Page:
Generally, the “God part” of most 12-step groups can be pretty troublesome for non-believers. Non-religious people are still encouraged to follow the same steps, seek prayer, practice meditation, and develop a conscious relationship with God. The member, or addict, will create a sense of a relationship with a higher power through the steps.
Popular Types of Support Groups
While there are many different twelve-step programs out there, the two main ones address the biggest addictions—Narcotics Anonymous (NA) and Alcoholics Anonymous (AA). One could consider these two programs the birth of the 12-step model. Nowadays, you can find particular groups, such as Cocaine Anonymous (CA), for cocaine addicts.
Beyond these traditional programs, new organizations have emerged, offering a different approach to addiction recovery support. These programs provide similar structures to traditional 12-step programs, but they have different beliefs and philosophies.
- SMART Recovery: Self-Management and Recovery Training focuses on self-empowerment.
- Secular Organizations: Also known as S.O.S., this organization has no ties to any outside organizations. The only requirement to continue to be part of these meetings is continued abstinence.
- LifeRing: LifeRing believes each individual has the power to control their addiction within them. They refer to struggling addicts as two individuals, the “addict self” and the “sober self.” They ask individuals to find strength and self-control within themselves.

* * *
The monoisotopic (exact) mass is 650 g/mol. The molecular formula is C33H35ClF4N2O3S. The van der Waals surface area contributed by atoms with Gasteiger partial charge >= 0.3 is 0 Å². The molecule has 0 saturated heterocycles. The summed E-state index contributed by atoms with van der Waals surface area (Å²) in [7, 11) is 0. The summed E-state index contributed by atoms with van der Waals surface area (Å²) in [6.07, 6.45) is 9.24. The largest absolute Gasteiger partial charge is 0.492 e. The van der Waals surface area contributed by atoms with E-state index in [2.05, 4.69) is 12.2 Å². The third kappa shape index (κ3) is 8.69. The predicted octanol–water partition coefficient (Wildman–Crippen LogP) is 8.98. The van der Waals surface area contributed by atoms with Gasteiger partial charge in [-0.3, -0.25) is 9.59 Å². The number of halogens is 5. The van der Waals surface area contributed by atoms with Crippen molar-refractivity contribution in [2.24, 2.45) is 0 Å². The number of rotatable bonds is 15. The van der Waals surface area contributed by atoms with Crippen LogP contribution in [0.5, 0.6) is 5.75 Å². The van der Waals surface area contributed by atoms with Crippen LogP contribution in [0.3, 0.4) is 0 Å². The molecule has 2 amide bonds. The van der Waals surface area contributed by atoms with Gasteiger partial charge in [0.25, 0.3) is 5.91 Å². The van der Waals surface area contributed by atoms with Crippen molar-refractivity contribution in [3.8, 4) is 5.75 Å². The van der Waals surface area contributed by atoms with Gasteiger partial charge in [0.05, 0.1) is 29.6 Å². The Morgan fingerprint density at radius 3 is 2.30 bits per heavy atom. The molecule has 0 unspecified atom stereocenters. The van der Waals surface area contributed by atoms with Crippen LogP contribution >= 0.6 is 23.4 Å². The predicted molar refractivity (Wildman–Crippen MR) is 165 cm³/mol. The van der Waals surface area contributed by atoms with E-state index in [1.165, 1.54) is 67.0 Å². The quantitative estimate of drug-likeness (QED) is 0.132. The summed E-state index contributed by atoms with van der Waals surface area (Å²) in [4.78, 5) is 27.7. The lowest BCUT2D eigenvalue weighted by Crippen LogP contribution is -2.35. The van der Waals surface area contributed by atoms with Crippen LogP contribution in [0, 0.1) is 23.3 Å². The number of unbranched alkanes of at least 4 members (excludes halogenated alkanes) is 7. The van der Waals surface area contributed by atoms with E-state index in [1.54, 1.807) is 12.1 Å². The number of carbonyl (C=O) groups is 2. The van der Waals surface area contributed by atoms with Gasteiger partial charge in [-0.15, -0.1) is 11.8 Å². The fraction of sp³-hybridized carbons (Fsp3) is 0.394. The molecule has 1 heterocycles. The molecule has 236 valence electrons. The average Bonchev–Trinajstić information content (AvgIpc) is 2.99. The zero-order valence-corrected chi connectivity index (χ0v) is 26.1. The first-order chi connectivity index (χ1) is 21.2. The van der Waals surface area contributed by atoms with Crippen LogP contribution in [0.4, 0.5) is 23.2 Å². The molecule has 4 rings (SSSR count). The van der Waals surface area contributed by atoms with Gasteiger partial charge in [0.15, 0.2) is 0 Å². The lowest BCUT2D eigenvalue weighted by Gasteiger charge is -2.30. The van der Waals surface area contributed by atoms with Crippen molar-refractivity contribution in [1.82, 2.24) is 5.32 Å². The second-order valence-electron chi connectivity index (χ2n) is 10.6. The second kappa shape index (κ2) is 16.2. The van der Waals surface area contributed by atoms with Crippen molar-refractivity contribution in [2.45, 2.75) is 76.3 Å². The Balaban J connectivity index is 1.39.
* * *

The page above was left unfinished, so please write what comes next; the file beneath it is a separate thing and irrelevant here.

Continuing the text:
- Moderation Management: MM is a program designed to target problem drinking early on and invites individuals who see alcohol becoming an issue in their lives to join. The program proposes to change risky drinking habits by promoting a healthy lifestyle and not necessarily through complete abstinence.
Things to Consider When Looking for One
Without a doubt, support groups are critical in someone’s path to recovery from substance abuse. However, they differ from formal treatment programs that use evidence-based therapies to treat addiction. Also, there are some considerations some people forget to mention, and most people don’t realize until they step into a meeting, such as:
- Support group meetings are anonymous but not private. Anyone who’s reluctant to talk about their struggles in front of others or is scared they’ll find someone they know in the group may not feel comfortable.
- Most 12-step programs have a spiritual or religious overtone. Their programs are deeply rooted in spirituality, and this faith-approach doesn’t always connect with everyone.
- There are no therapists present or guiding support group meetings. These are 100-percent peer-driven meetings that may or may not have any therapeutic results.
- Tracy, K., & Wallace, S. P. (2016). Benefits of peer support groups in the treatment of addiction. Substance abuse and rehabilitation, 7, 143–154. https://doi.org/10.2147/SAR.S81535
This content is accurate and true to the best of the author’s knowledge and does not substitute for diagnosis, prognosis, treatment, prescription, and/or dietary advice from a licensed health professional. Drugs, supplements, and natural remedies may have dangerous side effects. If pregnant or nursing, consult with a qualified provider on an individual basis. Seek immediate help if you are experiencing a medical emergency.
© 2021 Geraldine Orentas